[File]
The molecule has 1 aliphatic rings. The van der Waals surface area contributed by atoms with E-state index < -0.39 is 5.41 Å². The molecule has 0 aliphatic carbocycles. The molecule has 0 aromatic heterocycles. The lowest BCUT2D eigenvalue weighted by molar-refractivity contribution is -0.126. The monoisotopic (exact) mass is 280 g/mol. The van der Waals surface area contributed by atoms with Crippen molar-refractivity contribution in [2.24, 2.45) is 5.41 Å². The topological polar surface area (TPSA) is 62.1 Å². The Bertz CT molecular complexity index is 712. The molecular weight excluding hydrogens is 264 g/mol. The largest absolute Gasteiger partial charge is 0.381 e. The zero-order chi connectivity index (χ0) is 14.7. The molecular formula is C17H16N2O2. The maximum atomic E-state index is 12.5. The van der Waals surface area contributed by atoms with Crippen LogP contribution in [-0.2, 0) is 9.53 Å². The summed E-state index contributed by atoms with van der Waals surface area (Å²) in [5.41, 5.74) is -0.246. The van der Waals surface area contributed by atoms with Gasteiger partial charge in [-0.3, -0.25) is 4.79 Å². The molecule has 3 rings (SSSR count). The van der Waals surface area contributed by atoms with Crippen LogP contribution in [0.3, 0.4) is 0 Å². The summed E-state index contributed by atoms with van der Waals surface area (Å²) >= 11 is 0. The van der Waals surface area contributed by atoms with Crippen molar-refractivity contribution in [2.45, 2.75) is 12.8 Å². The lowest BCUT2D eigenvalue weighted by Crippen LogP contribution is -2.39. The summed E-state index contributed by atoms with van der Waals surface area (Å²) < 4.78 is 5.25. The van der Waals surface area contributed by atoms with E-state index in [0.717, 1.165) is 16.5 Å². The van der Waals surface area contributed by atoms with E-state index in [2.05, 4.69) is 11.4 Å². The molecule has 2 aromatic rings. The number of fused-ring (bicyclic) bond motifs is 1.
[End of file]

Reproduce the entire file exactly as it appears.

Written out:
The molecule has 1 aliphatic rings. The van der Waals surface area contributed by atoms with E-state index < -0.39 is 5.41 Å². The molecule has 0 aliphatic carbocycles. The molecule has 0 aromatic heterocycles. The lowest BCUT2D eigenvalue weighted by molar-refractivity contribution is -0.126. The monoisotopic (exact) mass is 280 g/mol. The van der Waals surface area contributed by atoms with Crippen molar-refractivity contribution in [2.24, 2.45) is 5.41 Å². The topological polar surface area (TPSA) is 62.1 Å². The Bertz CT molecular complexity index is 712. The molecular weight excluding hydrogens is 264 g/mol. The largest absolute Gasteiger partial charge is 0.381 e. The zero-order chi connectivity index (χ0) is 14.7. The molecular formula is C17H16N2O2. The maximum atomic E-state index is 12.5. The van der Waals surface area contributed by atoms with Crippen LogP contribution in [-0.2, 0) is 9.53 Å². The summed E-state index contributed by atoms with van der Waals surface area (Å²) in [5.41, 5.74) is -0.246. The van der Waals surface area contributed by atoms with Gasteiger partial charge in [-0.3, -0.25) is 4.79 Å². The molecule has 3 rings (SSSR count). The van der Waals surface area contributed by atoms with Crippen LogP contribution in [0.3, 0.4) is 0 Å². The summed E-state index contributed by atoms with van der Waals surface area (Å²) >= 11 is 0. The van der Waals surface area contributed by atoms with Crippen molar-refractivity contribution in [2.45, 2.75) is 12.8 Å². The lowest BCUT2D eigenvalue weighted by Crippen LogP contribution is -2.39. The summed E-state index contributed by atoms with van der Waals surface area (Å²) < 4.78 is 5.25. The van der Waals surface area contributed by atoms with E-state index in [0.717, 1.165) is 16.5 Å². The van der Waals surface area contributed by atoms with E-state index in [2.05, 4.69) is 11.4 Å². The molecule has 2 aromatic rings. The number of fused-ring (bicyclic) bond motifs is 1.